I would go still further in order to align the training context with the workplace context. At the very least, the agent and the customer should sit with their backs to each other so that they cannot see body language and the customer cannot see the computer screens. Better yet, have the agent set up with a headset that can be dialed into and have the customer dial in. It is really a much more challenging experience hearing someone talking over headphones than hearing their voice in the room.
The workstations in training should be set up like the workstations in the support center, and role players have to navigate systems just like they will have to do on the floor. If you can use a “training” system that is just like the live system (so that new learners do not accidentally do something live that they should not do), that is ideal, although it probably limits your customer scenarios to what is available in the training system. If you don’t have a training system to use, then you might have to use the live system and go back and make sure that all of the customer records used have not been altered inappropriately.
Of course, we don’t have to be restricted to everything exactly like it is on the floor. Sometimes in beginning stages of training, certain skills are focused on in isolation of other skills in order to develop them more, adding in additional skills as competency increases. Then we might be practicing with less context alignment and adding in more context alignment as more skills are added in.
I once created a baseball game as a way to review using the system to identify and resolve customer issues. I created 70 slides using real customer phone calls (with real records in the system). I also added in some fun sound effects from baseball games. I was a little fearful that it would be too corny, but something wonderful and unexpected happened.
When the person “at bat” heard “Play ball!” they were supposed to respond with their greeting just as if they had heard a whisper tone or the call was rung into their workstation. Some people froze like deer in the headlights and couldn’t get their greeting out. That’s the same thing that happens on the floor when some people get their first live phone call. It was a wonderful way to overcome that first, immobilizing fear. Few expect to experience a completely blank mind when they first take a call, so people learned a little about themselves and how they should prepare for that first call.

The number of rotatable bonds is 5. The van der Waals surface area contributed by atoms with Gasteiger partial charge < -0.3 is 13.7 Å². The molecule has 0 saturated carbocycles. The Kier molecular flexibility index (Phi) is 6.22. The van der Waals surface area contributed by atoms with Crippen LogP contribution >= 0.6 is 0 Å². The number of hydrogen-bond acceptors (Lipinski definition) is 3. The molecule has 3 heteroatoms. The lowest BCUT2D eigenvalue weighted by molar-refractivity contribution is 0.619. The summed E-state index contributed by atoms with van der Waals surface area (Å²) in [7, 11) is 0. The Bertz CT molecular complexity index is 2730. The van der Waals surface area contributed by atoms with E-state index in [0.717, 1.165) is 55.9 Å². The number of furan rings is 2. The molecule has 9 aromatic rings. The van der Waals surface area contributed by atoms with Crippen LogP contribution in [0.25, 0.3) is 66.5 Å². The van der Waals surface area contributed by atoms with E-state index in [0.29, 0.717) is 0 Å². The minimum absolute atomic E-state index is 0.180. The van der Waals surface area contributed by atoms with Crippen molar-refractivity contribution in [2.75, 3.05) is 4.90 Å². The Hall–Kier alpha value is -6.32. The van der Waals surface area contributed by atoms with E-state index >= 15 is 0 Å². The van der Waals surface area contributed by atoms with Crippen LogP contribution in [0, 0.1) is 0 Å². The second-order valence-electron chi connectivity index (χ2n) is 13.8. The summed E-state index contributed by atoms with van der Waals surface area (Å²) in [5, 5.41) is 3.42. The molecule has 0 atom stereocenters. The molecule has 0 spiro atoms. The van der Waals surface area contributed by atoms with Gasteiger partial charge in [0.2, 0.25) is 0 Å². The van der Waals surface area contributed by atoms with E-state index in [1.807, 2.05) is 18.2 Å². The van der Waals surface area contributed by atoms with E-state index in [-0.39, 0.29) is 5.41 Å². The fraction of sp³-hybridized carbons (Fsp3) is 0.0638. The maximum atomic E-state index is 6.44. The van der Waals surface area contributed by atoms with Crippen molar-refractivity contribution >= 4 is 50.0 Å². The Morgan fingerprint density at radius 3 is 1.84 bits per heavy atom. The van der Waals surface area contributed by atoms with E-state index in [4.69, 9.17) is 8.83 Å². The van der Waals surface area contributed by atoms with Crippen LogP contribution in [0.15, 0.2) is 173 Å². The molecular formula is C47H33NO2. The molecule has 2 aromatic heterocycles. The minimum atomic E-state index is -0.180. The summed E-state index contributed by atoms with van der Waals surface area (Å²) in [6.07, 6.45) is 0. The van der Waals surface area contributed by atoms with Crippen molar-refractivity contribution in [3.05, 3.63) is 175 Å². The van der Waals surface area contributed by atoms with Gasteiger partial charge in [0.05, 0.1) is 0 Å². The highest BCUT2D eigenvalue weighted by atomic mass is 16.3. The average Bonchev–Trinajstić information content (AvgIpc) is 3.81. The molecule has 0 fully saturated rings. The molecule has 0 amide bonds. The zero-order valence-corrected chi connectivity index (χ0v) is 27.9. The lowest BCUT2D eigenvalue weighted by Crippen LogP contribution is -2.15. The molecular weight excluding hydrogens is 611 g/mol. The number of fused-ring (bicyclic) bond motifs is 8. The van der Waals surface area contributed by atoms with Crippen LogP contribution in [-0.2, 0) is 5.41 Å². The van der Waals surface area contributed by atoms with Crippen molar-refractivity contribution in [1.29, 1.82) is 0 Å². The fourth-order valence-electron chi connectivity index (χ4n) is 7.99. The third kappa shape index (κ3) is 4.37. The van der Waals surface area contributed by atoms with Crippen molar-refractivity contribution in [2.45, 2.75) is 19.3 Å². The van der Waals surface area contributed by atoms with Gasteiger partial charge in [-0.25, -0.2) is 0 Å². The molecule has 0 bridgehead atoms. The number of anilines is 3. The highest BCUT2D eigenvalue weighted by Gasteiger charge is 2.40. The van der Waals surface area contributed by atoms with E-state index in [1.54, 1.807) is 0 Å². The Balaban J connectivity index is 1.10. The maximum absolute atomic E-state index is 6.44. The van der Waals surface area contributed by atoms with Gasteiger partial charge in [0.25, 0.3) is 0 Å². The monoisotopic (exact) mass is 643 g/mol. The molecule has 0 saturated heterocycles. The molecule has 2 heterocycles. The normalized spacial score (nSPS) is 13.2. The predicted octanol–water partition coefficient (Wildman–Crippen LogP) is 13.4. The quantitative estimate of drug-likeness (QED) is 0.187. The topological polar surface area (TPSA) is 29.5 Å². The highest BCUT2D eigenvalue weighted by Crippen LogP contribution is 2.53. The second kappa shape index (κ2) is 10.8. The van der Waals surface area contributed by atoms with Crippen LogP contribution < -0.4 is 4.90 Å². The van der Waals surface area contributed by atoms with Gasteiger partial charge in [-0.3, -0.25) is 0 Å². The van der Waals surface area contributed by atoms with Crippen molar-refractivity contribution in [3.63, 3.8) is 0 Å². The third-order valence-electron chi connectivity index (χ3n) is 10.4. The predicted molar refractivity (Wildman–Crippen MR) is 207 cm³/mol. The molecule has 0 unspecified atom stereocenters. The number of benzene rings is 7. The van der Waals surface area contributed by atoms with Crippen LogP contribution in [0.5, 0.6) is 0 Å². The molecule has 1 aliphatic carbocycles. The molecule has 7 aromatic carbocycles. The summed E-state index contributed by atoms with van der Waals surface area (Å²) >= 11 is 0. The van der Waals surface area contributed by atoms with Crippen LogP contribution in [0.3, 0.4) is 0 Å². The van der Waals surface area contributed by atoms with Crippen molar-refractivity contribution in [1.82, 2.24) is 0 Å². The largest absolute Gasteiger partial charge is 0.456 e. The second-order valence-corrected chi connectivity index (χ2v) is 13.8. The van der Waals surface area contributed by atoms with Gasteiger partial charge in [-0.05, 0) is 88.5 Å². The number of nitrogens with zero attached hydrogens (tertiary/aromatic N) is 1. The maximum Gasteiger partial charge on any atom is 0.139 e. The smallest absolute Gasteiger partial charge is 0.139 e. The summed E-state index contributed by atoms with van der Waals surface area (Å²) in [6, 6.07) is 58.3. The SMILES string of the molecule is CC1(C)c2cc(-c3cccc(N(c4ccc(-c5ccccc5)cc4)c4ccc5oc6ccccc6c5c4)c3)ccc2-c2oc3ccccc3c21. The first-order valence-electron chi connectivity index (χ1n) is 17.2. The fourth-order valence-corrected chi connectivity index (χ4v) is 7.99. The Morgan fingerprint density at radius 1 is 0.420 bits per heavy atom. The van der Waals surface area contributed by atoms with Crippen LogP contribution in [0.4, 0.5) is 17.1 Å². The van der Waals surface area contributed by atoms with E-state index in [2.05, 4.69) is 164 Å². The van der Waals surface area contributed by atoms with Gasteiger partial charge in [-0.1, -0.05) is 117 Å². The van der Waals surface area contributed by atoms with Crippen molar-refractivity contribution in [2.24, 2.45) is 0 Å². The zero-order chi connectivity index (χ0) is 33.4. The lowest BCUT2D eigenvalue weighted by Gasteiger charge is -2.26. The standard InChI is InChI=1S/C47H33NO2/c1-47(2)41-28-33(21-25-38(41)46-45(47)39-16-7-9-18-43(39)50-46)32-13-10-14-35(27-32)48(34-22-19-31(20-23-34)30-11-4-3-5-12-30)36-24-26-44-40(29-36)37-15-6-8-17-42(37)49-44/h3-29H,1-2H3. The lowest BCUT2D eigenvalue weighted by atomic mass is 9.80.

In this example, the context of a baseball game really was not aligned with the workplace context, but it worked anyway since it focused on getting new agents to think on their feet and respond to customers. We did move on to more realistic role playing, but the baseball game was a foundational step towards reality.
Take a look at your training and identify areas where the training could be more realistic and more closely aligned to the workplace context. There may be steps along the way that are less aligned to the workplace, but ultimately, your training will be more effective the more you can match the training environment as close to the same environment in which your analysts will have to perform, creating less fear and strangeness to overcome and more feelings of familiarity when they actually start taking calls.
Editor’s Note: This article first appeared on ICMI.com.
A professional in the training arena for 30 years, Elaine
) has more than 15 years’ experience in the call center industry. She has both outsourced (domestically and internationally) call center services and worked in companies doing the outsourced call center work. The variety of business that she has experienced in the call center world includes financial services, transportation, government, healthcare, insurance, retail, and utility services, giving her a wide-ranging view of the industry. Currently, Elaine utilizes her call center and training experience at ICMI as Manager, Training and Development.